Deficit hawks in Congress and inside the Beltway have found that Social Security is a fine scapegoat for the deficit, even though the program has contributed nothing to the current deficit. To the contrary, Social Security has helped to keep our country from falling into a Depression by providing income to millions of people who would otherwise be destitute. As you surely know, more than one-third of all people 65 and older rely on Social Security for 90 percent or more of their income.

The fiscal commission formed by President Obama’s executive order contains a number of known foes of Social Security. Some of them have stated, even before the commission has convened, that their goal is to reduce Social Security benefits or cut the program in some substantial way.

As House Speaker, you will choose three of the committee’s members. We urge you to select three representatives who understand and care deeply about the needs of working and retired Americans and their families, three members who will fight any efforts to raise the retirement age, lower benefits, drop benefits for children and spouses, enact an income cut-off, privatize, or in any other way diminish this great American program that has improved life for millions of Americans and been such a shining example of American values.

We know you hold these values and the program that embodies them as a sacred trust with the American people. Please ensure that your three choices will be a bulwark against the efforts of those who don’t share that trust or those values.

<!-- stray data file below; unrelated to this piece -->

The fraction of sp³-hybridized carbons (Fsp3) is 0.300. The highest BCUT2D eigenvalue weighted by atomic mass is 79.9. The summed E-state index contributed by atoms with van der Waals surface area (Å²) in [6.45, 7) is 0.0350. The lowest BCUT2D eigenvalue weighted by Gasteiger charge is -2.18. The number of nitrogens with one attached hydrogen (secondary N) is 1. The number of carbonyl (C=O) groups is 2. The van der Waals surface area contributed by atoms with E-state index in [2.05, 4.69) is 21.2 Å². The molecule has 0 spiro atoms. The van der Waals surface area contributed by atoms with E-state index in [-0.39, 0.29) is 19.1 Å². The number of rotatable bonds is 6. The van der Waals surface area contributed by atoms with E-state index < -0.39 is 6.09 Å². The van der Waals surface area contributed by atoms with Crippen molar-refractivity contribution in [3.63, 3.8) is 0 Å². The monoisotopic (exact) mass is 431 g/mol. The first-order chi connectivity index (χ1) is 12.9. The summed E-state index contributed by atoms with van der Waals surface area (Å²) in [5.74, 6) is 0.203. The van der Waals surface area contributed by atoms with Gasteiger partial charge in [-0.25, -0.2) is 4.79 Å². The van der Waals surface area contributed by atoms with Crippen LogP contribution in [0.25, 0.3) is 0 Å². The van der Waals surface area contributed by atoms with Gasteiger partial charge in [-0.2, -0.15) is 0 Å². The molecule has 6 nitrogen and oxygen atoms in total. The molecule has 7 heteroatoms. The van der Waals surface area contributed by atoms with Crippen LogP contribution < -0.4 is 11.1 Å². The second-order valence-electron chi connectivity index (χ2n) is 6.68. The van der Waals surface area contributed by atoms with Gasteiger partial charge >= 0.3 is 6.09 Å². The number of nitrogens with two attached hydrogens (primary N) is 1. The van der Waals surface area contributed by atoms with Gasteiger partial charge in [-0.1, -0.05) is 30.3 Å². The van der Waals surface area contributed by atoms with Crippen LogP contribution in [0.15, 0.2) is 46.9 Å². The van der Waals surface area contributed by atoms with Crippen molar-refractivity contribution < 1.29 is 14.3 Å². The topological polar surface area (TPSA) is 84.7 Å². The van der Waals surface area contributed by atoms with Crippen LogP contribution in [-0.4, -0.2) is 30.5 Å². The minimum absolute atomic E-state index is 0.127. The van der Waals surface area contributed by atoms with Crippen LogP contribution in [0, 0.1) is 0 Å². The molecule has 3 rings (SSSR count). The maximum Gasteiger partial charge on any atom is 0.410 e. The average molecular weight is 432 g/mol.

Respectfully yours,

Barbara Burt, Executive Director

The Frances Perkins Center

Let Speaker Pelosi know how you feel about protecting Social Security today. Please write your own letter or feel free to adapt and personalize this one. You can send it to Speaker Pelosi at

Thank you for your help. Your voice makes a difference.

AARP joins the protest against a “deficit commission”

In Legislation Today, Political world on December 11, 2009 at 2:14 pm

This note just in from Roger Hickey of America’s Future:

“The AARP just released the attached 2-page letter from Nancy LeaMond, AARP Executive VP outlining their serious concerns about a Budget Commission.  Great work by one of America’s most powerful citizen organizations.    Here’s how it ends:

Given the significance of these programs to the well-being of nearly all Americans, AARP believes a full and open debate is essential to ensuring the development of equitable solutions.  As such, we oppose legislation that would bypass or short circuit the protections afforded by regular order.

Read the entire letter here: AARP Fiscal Taskforce Letter